After a one-week delay, that coming on the heels of a lengthy wait through the winter’s lockout, we finally have stats that count!
With them, we have standings that totally matter – oh, OK, no, they absolutely do not, not anytime soon (think beginning in mid-May), but at least we have standings that cement the fact that fantasy baseball is back!
It’d be understandable if you’re brimming with excitement accordingly. This is a prime time for roster maneuvering, but the minuscule sample size of numbers often leads to rash decisions. The best way to approach pickups at this time of year is to look for clear, skills- or role-related trends, exploiting only those and remaining patient when your core roster pieces have shown no such change to either.
To help you on your way, here are some players worth adding right away, listed in descending order in which I’d roster them:
Josh Lowe, OF, Tampa Bay Rays: The immediate beneficiary of the Austin Meadows trade, Lowe earned an exhibition-game start at leadoff the very next day (in a game of almost entirely Rays regulars), then starts hitting seventh, fifth and six during the opening opening-weekend series against the Baltimore Orioles. It’s a sizable commitment to a player with only two big-league trips to the plate, but warranted considering his 60-degree power and speed grades, and Lowe’s keen eye at the plate should serve him well as he adapts to this level. He might strike out almost 30% of the time, subjecting him to statistical peaks and valleys, but he fills both the traditional rotisserie categories as well as points-league scoresheets. Batting average is about the only thing not to like about Lowe’s profile.
Tylor Megill, SP, New York Mets: The final cut from the write-’em-up group for my annual “Kings of Command,” Megill on Opening Day – as the fill-in for Jacob deGrom – exhibited the reasons for his candidacy, going five shutout innings with six strikeouts, zero walks and 11 swings and misses. Perhaps most importantly, however, Megill averaged 96.1 mph with his fastball, a full tick-and-a-half increase over his 2021 number (94.6), and threw 32-of-39 fastballs faster than said 2021 average. It’s the pitchers who look most definitively different during either spring training or the regular season’s early stages who are the most compelling pickups, and Megill was already a pretty good one entering the year, having posted 29.7% strikeout and 6.9% walk rates between Double- A, Triple-A and his 2021 big-league career time. With a clear path to a regular rotation spot at least deep into May, and probably all year considering the Mets starters’ injury histories, Megill needs to be universally rostered in ESPN leagues (currently sub-30%).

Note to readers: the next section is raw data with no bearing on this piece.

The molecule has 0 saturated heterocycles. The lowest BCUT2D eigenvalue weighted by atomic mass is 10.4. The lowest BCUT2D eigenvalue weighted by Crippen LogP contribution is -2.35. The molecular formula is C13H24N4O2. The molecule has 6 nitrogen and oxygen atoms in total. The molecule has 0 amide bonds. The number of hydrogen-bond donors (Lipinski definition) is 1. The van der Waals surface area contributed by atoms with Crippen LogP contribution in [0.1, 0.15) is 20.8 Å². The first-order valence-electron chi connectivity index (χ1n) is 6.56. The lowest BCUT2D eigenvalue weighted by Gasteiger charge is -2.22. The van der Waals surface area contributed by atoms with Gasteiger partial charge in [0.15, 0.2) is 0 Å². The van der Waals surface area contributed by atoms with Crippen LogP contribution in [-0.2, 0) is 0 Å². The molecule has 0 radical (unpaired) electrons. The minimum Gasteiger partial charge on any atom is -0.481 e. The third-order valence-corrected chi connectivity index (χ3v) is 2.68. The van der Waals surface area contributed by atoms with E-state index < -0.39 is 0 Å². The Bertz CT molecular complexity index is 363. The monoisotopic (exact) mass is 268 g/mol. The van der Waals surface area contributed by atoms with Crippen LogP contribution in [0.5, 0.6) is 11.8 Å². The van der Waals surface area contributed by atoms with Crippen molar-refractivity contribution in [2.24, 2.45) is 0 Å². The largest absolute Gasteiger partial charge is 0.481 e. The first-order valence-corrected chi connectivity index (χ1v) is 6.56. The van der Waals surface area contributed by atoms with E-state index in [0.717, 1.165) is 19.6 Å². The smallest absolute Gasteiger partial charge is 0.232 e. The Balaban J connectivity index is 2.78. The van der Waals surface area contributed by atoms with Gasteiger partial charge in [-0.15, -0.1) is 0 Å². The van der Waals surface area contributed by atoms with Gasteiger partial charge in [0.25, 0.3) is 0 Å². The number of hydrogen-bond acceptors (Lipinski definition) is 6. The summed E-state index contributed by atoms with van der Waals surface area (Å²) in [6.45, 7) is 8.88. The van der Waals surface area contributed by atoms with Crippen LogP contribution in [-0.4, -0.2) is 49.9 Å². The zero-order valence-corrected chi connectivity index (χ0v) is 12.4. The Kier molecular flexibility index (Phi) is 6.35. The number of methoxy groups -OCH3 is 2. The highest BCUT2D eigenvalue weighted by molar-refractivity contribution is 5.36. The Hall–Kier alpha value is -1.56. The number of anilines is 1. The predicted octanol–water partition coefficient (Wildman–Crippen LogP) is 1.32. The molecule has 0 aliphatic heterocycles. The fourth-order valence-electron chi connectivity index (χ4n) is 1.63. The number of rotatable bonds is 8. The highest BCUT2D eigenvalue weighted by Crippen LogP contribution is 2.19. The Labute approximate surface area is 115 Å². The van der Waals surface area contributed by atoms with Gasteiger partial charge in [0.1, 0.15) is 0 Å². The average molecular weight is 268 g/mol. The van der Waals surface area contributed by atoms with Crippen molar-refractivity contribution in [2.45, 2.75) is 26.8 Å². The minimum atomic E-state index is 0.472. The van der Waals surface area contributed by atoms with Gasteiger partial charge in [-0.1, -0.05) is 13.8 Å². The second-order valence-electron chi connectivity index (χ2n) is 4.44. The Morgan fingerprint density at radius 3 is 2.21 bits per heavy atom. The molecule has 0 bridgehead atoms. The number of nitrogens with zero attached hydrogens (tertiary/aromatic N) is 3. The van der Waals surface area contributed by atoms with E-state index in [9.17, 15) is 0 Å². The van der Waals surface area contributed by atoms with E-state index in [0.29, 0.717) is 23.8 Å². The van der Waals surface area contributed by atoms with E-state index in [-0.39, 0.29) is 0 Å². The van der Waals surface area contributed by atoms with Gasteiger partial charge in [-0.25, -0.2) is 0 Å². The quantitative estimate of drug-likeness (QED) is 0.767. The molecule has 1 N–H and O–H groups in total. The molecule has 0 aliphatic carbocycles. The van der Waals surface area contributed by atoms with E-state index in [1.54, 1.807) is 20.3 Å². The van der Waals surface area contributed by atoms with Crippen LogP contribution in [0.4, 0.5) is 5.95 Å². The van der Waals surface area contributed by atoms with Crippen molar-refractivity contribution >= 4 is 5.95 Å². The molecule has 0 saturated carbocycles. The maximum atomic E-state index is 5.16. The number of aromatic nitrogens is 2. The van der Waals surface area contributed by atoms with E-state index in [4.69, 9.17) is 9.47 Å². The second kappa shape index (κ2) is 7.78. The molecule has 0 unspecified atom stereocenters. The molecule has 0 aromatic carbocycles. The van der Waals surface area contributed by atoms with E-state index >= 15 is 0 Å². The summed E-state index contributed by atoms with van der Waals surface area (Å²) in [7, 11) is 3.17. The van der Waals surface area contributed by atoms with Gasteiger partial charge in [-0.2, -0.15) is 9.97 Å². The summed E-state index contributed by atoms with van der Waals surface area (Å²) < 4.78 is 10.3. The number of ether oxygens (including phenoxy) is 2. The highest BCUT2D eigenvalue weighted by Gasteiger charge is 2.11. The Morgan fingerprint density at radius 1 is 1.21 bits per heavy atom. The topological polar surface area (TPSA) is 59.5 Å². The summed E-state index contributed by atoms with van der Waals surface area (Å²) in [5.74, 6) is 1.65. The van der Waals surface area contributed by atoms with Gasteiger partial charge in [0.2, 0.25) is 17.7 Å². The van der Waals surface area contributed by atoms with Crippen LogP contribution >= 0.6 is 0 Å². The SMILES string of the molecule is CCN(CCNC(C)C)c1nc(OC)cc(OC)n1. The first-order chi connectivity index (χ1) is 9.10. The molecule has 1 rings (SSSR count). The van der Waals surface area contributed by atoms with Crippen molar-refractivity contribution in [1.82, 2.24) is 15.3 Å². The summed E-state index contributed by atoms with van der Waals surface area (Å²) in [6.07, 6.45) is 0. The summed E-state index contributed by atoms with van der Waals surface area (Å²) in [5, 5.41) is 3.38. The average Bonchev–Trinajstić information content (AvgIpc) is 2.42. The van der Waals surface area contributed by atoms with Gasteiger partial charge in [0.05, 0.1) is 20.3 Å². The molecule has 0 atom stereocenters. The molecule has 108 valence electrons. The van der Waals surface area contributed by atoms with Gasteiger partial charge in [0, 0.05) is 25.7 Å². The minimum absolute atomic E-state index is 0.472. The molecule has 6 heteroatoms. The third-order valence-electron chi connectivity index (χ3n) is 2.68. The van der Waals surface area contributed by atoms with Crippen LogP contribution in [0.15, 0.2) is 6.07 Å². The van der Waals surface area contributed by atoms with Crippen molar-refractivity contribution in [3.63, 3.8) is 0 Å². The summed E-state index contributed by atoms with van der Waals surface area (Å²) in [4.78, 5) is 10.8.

Anthony Bender, RP, Miami Marlins: From the advertised closer-by-committee arrangement to fill in for Dylan Floro, Bender was always my choice, and manager Don Mattingly showed confidence in Bender by throwing him back in there for Saturday’s save chance after the sophomore served up a Thairo Estrada game- tying home run to blow his first chance on Friday. Bender’s fastball-slider pitch selection leads to a wide range of launch angles – he surrendered near-identical weak contact and Barrel rates in 2021 – which will result in the occasionally frustrating blown save, but that slider is absolutely filthy against right-handed hitters. The Marlins should really employ a Bender-closes-but-Tanner Scott-gets-a-lefty-filled-ninth strategy.
Kyle Wright, SP, Atlanta Braves: He’s more of a deep-dive than Megill – think anything larger than our 10-team standard – but color me intrigued, after Wright tossed six shutout innings on Saturday with a decidedly different pitch mix than in seasons past. He threw an almost entirely sinker-curveball combination, the sinker thrown 43.4% of the time and the curveball thrown 40.8% of the time, the latter up from 11.0% in his career entering 2022, while getting much more extension in his delivery than ever before. Wright’s sinker is a high-contact pitch, so his 28.6% overall strikeout rate in that start is probably an aggressive full-year over / under, but he looks a lot more locked in than the barely-made-the-rotation pitcher he seemed just over a week ago.
Steven Kwan, OF, Cleveland Guardians: A classic elite-contact hitter, Kwan has struck out in only 9.1% of his pro-career trips to the plate, including the 14 plate appearances he had during the Guardians’ three weekend games in Kansas City, in which he did not swing and miss a single time. He’s almost entirely without power, rarely ever elevating the ball, but can put a charge into it – 4-of-14 batted balls were struck with at least a 95 mph exit velocity – plus he brings above-average speed that could set his statistical basement at a .280 batting average and 10 steals. Players like that, who play regularly as he is, have value: Luis Arraez, David Fletcher and Nicky Lopez have all delivered plenty-useful recent fantasy seasons while possessing skill sets in somewhat the same ballpark as Kwan’s.
Merrill Kelly, SP, Arizona Diamondbacks: I could go in either direction between him and Wright, and perhaps that Kelly is seven years older as well as the same amount further into his professional career has me placing him lower on the list. Nevertheless, Kelly’s elevated fastball velocity – 93.1 mph, up from 91.6 from 2019-21 combined – which contributed to his striking out 7-of-17 hitters, after he struck out 13-of-23 hitters in his two Cactus League starts , similarly caught my eye. Kelly did strike out 23.5% of the hitters he faced in his final two seasons in Japan (2017-18), and 23.2% in his abbreviated 2020, and if he could elevate his 2022 number back there, he’d emerge as more than a streaks / matchups play.